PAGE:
The findings aligned with this year’s May Day message: look beyond short-term challenges and transform
The Ministry of Manpower (MOM) on Wednesday (29 April) released Singapore’s latest labour market report. To put the COVID-19-related recession in perspective, MOM compared the figures with those in the last Global Financial Crisis.
Overall retrenchments in the first quarter of 2020 were slightly higher than the previous quarter – 3,000 in Q1 versus 2,670. For now, they remain significantly lower than the quarterly peak during the recession in 2009, which stood at 12,760.
According to MOM, the jobs and wage support measures announced in this year’s budget packages helped avoid a sharp increase in layoffs for Q1.
Industries most affected by retrenchments were those hardest hit by COVID-19 measures such as travel restrictions and safe distancing, including the extended Circuit Breaker. These sectors include consumer-facing retail trade and F&B services, and tourism and hospitality-dependent businesses.
The findings align with the Monetary Authority of Singapore’s (MAS) latest report on the economy. However, MAS did warn of a further rise in layoffs due to COVID-19.
MOM’s report also stated that there was a sharp decline in hiring, mostly due to a ‘significant reduction’ in foreign employment.
“In spite of difficulties since the start of the COVID-19 outbreak and seasonal influences, local employment managed to grow at a modest pace,” said MOM. “Contractions in wholesale & retail trade, food & beverage services and accommodation were offset by increases in healthcare, public administration and professional services.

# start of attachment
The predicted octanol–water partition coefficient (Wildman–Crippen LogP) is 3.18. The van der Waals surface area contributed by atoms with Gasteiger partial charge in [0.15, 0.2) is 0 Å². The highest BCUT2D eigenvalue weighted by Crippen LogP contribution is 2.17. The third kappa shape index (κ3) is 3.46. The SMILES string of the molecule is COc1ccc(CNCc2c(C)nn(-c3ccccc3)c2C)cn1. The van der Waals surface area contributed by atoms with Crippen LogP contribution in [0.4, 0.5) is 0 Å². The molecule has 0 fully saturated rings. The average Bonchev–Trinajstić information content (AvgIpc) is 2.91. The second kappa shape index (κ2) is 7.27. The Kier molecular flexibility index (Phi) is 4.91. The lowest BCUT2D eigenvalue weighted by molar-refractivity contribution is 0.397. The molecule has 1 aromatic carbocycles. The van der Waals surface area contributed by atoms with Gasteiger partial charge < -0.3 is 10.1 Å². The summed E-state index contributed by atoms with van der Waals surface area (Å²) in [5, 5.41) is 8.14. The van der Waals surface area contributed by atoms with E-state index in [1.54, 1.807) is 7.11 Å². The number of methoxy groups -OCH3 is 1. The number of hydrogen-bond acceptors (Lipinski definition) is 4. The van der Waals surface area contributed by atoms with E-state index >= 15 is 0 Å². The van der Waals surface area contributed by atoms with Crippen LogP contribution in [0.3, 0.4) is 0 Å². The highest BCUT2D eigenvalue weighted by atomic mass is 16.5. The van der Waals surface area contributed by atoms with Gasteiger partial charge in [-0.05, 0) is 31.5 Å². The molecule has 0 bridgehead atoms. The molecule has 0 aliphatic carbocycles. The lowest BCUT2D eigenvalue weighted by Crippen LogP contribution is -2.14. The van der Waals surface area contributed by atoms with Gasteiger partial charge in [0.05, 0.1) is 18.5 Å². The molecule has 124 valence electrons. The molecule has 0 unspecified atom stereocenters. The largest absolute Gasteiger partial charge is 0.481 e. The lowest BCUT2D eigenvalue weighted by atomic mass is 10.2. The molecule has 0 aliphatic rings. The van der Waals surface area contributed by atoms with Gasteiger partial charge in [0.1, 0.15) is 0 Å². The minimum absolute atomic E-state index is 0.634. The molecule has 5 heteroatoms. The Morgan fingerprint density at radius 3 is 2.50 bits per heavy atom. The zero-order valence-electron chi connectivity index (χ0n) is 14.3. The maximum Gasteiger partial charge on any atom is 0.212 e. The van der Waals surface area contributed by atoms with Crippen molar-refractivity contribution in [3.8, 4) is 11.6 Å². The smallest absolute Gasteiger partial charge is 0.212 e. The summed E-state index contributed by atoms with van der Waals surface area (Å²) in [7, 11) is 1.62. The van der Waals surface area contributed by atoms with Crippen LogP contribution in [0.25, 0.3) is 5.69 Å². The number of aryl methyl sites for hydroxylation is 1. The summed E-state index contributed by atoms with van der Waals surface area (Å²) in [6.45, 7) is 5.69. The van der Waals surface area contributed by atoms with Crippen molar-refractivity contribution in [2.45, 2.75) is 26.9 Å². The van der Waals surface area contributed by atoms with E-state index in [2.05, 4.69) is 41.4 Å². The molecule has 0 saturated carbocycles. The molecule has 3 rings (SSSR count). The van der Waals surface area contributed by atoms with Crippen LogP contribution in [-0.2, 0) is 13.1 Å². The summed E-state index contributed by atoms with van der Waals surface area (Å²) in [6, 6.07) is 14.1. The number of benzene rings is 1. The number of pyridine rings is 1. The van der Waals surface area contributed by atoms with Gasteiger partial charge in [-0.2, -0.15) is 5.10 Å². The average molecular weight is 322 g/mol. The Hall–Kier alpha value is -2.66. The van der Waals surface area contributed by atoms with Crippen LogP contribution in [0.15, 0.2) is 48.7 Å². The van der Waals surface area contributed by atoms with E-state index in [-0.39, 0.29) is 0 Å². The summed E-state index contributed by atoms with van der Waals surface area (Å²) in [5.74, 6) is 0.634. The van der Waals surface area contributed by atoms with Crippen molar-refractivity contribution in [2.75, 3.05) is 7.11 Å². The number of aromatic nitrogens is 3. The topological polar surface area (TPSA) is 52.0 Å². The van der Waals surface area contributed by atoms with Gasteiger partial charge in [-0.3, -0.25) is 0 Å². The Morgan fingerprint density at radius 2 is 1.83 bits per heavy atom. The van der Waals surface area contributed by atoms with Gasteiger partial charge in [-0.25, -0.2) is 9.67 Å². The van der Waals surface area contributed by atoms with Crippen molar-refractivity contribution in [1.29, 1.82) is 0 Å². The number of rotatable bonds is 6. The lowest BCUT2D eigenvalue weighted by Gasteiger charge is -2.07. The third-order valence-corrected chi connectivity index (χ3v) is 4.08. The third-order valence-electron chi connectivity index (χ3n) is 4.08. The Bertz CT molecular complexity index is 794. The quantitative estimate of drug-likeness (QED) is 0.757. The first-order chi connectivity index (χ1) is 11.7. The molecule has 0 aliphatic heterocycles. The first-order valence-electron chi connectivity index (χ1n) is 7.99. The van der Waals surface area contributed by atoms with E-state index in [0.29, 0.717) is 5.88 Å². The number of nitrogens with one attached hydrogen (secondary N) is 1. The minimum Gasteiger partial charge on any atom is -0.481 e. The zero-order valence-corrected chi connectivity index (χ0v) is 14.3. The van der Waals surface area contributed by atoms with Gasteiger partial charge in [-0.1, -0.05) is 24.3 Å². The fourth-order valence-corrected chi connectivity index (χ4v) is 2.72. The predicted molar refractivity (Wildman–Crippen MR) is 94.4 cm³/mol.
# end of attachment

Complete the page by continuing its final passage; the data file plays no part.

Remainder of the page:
“However, workers who remain in employment may have experienced reductions in working hours or adjustments in their salaries.”
Additionally, unemployment continued to rise in March 2020, though they’re lower than figures seen during SARS and the 2009 crisis.
“Budget relief measures to support workers and businesses may have helped to cushion the overall impact,” said MOM. “However, labour market conditions are likely to worsen in the upcoming quarter, given the sharp fall in demand globally as well as in Singapore as firms adjust to circuit breaker measures.
“Beyond the near-term challenges brought on by COVID-19, we should remain focused on keeping our workforce equipped with relevant skills as the economy transforms.”
In a jointly released May Day message, tripartite leaders from NTUC, Singapore National Employers Federation and MOM, including Minister Josephine Teo urged employers to also focus on long term challenges.
“As we tackle the immediate challenges brought on by COVID-19, we urge employers not to lose sight of the longer term,” said the tripartite leaders. “They must continue to transform their businesses and upgrade their workforce capabilities.
“Accelerating digitalisation efforts and embracing the concept of flexible work arrangements will also help companies to be better prepared. In turn, workers must do their part and adapt to the new norms of work.”